But this particular thread is about Ryan Clady, a former elite LT (who may still be awesome if he can just stay healthy) who only cost a 5th rounder (that we can easily recoup with a trade down, like we did last year with the Mauldin deal, plus got us a 7th rounder back) and $3M in cap space on a short-term deal.  This particular move was a good one.  It doesn't really apply to what you are saying above. 

 

23 hours ago, Miss Lonelyhearts said:

This is you guys in a nutshell. You all say you want to do things the right way. Build through the draft. Add value through player development. Stay getting younger, stay getting cheaper. Then when it comes time to follow through you lose your minds and start renting airplanes. In general is just an aggregation of a whole bunch of specifically this times.

 

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This move doesn't prevent us from building through the draft and developing players.  Clady's presence does not block us from drafting an OT or developing him.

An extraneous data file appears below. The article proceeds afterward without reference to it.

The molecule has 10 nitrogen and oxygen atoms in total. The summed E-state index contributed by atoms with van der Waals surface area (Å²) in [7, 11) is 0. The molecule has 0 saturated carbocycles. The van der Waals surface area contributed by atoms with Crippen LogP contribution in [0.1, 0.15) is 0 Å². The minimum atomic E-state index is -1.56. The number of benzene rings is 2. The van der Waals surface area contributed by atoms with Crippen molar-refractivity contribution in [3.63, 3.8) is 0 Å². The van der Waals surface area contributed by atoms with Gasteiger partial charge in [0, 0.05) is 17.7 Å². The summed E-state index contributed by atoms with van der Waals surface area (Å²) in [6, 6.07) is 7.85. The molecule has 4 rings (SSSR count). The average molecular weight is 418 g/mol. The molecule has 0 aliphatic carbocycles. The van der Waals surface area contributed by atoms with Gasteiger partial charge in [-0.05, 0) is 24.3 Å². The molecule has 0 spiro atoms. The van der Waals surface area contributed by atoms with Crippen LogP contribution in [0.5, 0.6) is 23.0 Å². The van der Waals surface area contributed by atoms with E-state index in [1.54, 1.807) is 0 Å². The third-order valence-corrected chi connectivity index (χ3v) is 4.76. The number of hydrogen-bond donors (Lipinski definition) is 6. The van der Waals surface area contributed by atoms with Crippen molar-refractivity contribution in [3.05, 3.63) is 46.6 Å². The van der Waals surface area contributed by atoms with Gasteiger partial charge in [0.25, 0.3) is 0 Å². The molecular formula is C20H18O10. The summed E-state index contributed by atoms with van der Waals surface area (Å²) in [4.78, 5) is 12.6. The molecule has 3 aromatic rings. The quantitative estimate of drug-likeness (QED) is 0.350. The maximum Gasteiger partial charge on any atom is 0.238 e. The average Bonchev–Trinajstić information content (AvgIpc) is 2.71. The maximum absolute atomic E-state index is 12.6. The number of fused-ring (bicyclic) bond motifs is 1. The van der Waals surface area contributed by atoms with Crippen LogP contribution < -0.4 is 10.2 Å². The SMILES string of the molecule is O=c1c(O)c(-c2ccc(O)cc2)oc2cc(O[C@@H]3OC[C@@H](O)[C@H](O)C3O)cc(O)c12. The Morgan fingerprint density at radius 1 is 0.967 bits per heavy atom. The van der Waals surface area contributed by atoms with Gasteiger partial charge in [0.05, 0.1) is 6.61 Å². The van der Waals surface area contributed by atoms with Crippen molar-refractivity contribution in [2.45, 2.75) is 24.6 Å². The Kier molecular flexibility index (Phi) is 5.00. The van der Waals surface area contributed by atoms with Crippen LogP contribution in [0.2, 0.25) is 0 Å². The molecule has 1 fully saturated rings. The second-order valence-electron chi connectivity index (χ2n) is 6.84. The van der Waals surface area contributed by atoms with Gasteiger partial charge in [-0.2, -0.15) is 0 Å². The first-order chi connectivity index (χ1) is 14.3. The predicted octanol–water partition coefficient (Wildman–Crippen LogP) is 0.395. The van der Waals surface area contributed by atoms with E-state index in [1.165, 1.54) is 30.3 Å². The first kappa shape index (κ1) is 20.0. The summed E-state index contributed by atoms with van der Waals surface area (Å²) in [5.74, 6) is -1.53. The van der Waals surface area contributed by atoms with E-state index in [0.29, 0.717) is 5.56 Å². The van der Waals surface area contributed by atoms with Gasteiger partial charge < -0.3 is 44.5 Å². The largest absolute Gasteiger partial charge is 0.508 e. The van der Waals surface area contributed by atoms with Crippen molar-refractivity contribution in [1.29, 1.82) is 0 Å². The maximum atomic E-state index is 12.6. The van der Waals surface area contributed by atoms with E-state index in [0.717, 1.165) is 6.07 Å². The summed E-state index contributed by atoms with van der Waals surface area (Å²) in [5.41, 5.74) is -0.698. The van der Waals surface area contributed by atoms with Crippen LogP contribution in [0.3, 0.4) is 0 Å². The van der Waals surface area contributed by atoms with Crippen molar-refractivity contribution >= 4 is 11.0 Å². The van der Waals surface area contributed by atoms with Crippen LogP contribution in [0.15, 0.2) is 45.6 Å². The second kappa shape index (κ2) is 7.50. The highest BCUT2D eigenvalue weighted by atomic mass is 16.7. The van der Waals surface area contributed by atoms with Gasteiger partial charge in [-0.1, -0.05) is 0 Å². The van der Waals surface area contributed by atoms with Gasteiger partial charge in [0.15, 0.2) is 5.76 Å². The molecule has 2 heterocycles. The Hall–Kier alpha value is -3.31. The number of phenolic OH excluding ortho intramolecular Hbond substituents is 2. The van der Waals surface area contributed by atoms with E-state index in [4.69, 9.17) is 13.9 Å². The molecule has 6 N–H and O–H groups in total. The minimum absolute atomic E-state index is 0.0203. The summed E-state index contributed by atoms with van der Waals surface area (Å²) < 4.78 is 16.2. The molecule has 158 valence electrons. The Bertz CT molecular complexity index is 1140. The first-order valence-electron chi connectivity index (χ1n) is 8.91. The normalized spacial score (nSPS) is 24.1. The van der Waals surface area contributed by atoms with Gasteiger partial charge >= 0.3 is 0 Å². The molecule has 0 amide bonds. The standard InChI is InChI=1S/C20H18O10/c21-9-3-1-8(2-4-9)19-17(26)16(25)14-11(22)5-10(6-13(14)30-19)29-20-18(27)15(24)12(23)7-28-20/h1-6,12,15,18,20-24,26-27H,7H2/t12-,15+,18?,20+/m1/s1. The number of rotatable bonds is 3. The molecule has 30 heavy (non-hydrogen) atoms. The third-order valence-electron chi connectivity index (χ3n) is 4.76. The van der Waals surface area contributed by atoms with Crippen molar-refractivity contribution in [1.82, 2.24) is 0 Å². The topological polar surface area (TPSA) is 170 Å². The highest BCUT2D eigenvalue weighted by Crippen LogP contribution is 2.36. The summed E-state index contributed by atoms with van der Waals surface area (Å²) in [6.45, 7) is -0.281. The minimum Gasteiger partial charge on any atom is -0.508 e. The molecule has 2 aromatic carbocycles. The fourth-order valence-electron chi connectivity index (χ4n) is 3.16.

In fact, none of the moves Macc has made really do that.  All of the veterans we brought in were guys we can get rid of in 1-2 seasons while young players develop.

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14 minutes ago, Beerfish said:

rule #1 for NFL Gm's is to plug major holes before the draft (see the Clady move) so that you can pick the best players on draft day and not have to ignore better players to get taylor decker or jack conklin.

Every team, even the good ones, goes into every draft with "major holes." The smart ones fill the holes with cheap young talent. The dumb ones hand $25 million to Buster Skrine. 

And btw, this is indisputably Mike Tannenbaum's philosophy of team building. People can bitch about the comparison all they want, but it is what it is.

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3 minutes ago, Doggin94it said:

Number of total picks lost in trades made by Mac over 2 years (pending moving Mo): 1

Sent from my SM-G920T using Tapatalk

I love how the people who keep saying a seventh is the same as the fifth are the same ones who love the idea of clogging the roster with stopgaps so we're not tempted to use a draft pick on a position of need when there's somebody with a marginally higher grade on the board.

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Just now, Miss Lonelyhearts said:

I love how the people who keep saying a seventh is the same as the fifth are the same ones who love the idea of clogging the roster with stopgaps so we're not tempted to use a draft pick on a position of need when there's somebody with a marginally higher grade on the board.